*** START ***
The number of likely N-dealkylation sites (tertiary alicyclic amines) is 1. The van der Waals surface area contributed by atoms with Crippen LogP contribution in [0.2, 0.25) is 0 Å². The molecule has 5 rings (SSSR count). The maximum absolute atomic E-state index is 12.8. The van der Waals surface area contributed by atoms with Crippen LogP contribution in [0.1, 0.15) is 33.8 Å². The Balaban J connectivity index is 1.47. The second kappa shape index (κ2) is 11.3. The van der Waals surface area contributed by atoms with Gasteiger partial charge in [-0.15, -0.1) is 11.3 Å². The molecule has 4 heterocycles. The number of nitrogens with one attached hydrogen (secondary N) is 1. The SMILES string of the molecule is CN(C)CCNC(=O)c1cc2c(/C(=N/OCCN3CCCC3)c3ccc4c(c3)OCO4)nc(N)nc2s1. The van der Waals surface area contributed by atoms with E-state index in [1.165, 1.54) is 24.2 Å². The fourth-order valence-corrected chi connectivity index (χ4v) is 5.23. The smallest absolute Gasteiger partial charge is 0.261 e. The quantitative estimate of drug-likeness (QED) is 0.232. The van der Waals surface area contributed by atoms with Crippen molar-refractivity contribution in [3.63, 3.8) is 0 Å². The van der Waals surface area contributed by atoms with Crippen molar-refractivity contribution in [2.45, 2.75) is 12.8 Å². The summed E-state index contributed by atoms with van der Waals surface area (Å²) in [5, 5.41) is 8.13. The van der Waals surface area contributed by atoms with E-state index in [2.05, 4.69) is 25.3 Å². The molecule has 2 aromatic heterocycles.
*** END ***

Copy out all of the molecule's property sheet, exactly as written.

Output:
The number of likely N-dealkylation sites (tertiary alicyclic amines) is 1. The van der Waals surface area contributed by atoms with Crippen LogP contribution in [0.2, 0.25) is 0 Å². The molecule has 5 rings (SSSR count). The maximum absolute atomic E-state index is 12.8. The van der Waals surface area contributed by atoms with Crippen LogP contribution in [0.1, 0.15) is 33.8 Å². The Balaban J connectivity index is 1.47. The second kappa shape index (κ2) is 11.3. The van der Waals surface area contributed by atoms with Gasteiger partial charge in [-0.15, -0.1) is 11.3 Å². The molecule has 4 heterocycles. The number of nitrogens with one attached hydrogen (secondary N) is 1. The SMILES string of the molecule is CN(C)CCNC(=O)c1cc2c(/C(=N/OCCN3CCCC3)c3ccc4c(c3)OCO4)nc(N)nc2s1. The van der Waals surface area contributed by atoms with E-state index in [1.165, 1.54) is 24.2 Å². The fourth-order valence-corrected chi connectivity index (χ4v) is 5.23. The smallest absolute Gasteiger partial charge is 0.261 e. The quantitative estimate of drug-likeness (QED) is 0.232. The van der Waals surface area contributed by atoms with Crippen molar-refractivity contribution in [3.63, 3.8) is 0 Å². The van der Waals surface area contributed by atoms with Crippen molar-refractivity contribution in [2.45, 2.75) is 12.8 Å². The summed E-state index contributed by atoms with van der Waals surface area (Å²) in [5, 5.41) is 8.13. The van der Waals surface area contributed by atoms with E-state index in [2.05, 4.69) is 25.3 Å². The molecule has 2 aromatic heterocycles.